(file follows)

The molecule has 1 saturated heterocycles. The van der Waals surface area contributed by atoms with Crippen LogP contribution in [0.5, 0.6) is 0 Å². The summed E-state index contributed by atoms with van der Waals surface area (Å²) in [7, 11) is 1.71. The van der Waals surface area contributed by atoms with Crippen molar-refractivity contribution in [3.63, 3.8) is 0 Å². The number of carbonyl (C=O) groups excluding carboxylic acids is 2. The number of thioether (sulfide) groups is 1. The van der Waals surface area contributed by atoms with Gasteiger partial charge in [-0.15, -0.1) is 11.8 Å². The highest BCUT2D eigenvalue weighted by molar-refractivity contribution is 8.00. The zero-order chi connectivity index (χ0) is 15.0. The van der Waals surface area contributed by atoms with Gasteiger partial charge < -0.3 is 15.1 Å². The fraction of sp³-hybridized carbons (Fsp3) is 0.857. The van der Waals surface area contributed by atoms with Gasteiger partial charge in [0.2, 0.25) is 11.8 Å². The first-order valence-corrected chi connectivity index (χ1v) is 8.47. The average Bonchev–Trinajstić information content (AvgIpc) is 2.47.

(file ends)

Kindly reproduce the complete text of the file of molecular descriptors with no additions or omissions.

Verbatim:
The molecule has 1 saturated heterocycles. The van der Waals surface area contributed by atoms with Crippen LogP contribution in [0.5, 0.6) is 0 Å². The summed E-state index contributed by atoms with van der Waals surface area (Å²) in [7, 11) is 1.71. The van der Waals surface area contributed by atoms with Crippen molar-refractivity contribution in [3.63, 3.8) is 0 Å². The number of carbonyl (C=O) groups excluding carboxylic acids is 2. The number of thioether (sulfide) groups is 1. The van der Waals surface area contributed by atoms with Gasteiger partial charge in [-0.15, -0.1) is 11.8 Å². The highest BCUT2D eigenvalue weighted by molar-refractivity contribution is 8.00. The zero-order chi connectivity index (χ0) is 15.0. The van der Waals surface area contributed by atoms with Gasteiger partial charge < -0.3 is 15.1 Å². The fraction of sp³-hybridized carbons (Fsp3) is 0.857. The van der Waals surface area contributed by atoms with Gasteiger partial charge in [0.2, 0.25) is 11.8 Å². The first-order valence-corrected chi connectivity index (χ1v) is 8.47. The average Bonchev–Trinajstić information content (AvgIpc) is 2.47.